By Terrence McCoy
By Scott Fishman
By Deirdra Funcheon
By Allie Conti
By New Times Staff
By Ryan Pfeffer
By Deirdra Funcheon
By Kyle Swenson
Barbara Whiteman snagged an original Sara Lee doll about 15 years ago. Created by Belle Glade florist Sara Lee Creech and produced briefly from Christmas 1951 to 1953, the sweet-faced replica of an African-American baby was a find. It was prized among collectors because its history mirrors America's entrenched and changing attitudes about race.
Whiteman, who was building a collection of more than 600 black dolls for what became the Philadelphia Doll Museum, had despaired of ever finding a Sara Lee. "I remember going, 'Hurrah, hurrah,'" Whiteman says, recalling the day she spotted Sara Lee in an exhibitor's booth. "I was so happy to find her." Whiteman paid $250 for the doll, "mainly because I thought I would probably never see another one," she explains. "And I don't begrudge paying that price for it to this day."
Since that buy, Whiteman has seen maybe two or three other such dolls. She concludes that there is a market for Sara Lee, who a half century ago came with the title Ambassador of Good Will. "There's a market for it among black-doll collectors who want to complete their collections," Whiteman says.
It would appear her conclusion is correct. Earlier this year, a Virginia-based company called Collectible Concepts began producing a replica, in porcelain rather than the original vinyl. The replica has a slightly different name, Saralee, and sells for $99.95, less than half what Whiteman paid for her Sara Lee 15 years ago. It is supposed to be exactly like the original, right down to the yellow organdy dress with yellow ribbons and sun bonnet. The story of Sara Lee Creech's efforts to bring a quality black doll to the market is featured in promotional materials. Collectible Concepts also claims the replica is "reproduced" from models created more than 50 years ago by St. Louis sculptor Sheila Burlingame for Sara Creech.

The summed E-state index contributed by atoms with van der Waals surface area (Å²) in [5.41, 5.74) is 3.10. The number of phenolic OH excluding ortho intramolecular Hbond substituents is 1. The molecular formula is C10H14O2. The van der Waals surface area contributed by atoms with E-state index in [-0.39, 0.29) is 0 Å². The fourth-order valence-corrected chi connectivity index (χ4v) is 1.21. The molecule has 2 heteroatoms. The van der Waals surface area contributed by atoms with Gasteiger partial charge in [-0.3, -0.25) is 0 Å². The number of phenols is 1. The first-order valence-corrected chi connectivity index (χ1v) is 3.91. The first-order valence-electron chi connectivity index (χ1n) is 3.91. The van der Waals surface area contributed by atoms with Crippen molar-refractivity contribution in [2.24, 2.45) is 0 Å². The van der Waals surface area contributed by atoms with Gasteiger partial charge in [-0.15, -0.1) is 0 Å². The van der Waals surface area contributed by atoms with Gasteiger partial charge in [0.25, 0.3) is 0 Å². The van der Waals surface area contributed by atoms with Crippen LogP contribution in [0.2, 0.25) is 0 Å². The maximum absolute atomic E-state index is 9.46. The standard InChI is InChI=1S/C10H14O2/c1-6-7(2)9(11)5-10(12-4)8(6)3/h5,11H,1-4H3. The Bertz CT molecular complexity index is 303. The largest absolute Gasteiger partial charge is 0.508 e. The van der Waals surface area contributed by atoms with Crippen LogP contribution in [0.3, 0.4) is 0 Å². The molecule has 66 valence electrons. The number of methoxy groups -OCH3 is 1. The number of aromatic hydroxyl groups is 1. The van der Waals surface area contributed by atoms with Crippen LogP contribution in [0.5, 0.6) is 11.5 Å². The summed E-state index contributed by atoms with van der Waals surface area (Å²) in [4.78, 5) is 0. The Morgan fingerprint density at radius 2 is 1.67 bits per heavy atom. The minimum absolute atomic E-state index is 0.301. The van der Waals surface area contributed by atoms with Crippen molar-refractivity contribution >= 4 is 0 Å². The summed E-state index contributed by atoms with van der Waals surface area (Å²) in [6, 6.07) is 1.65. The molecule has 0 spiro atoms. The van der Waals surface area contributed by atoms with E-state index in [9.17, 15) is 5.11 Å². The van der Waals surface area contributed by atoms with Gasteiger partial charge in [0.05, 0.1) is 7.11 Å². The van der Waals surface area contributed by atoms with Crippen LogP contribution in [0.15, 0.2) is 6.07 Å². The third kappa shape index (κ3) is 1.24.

What more could a black-doll collector want?
As detailed in the May 9 New Timesfeature "Baby Doll," Creech got the idea for Sara Lee in 1948 after witnessing a pair of black children playing with white dolls outside the Belle Glade post office. At the time, African-American dolls were either white dolls tinted black or simply racist caricatures. Creech, who is white, hoped her product would help ease racial prejudice by giving both black and white kids a plaything that accurately reflected the black race.
According to Whiteman, who is African-American, Creech succeeded. "I think it has a baby face that is particular to black children," Whiteman says.
You might think that Sara Creech, who is now 86 years old and lives in Lake Worth, would be thrilled with the renewed interest in her creation. After all, it's been a long time since Creech had the idea, a long time since she secured the support of leading figures such as Ralph Bunche, Zora Neale Hurston, and Eleanor Roosevelt and used that support to persuade the Ideal Toy Co. to manufacture it. A long time since Sara Lee won praise from Life, Ebony, Newsweek, and other leading media. And a long time since Ideal stopped making the doll.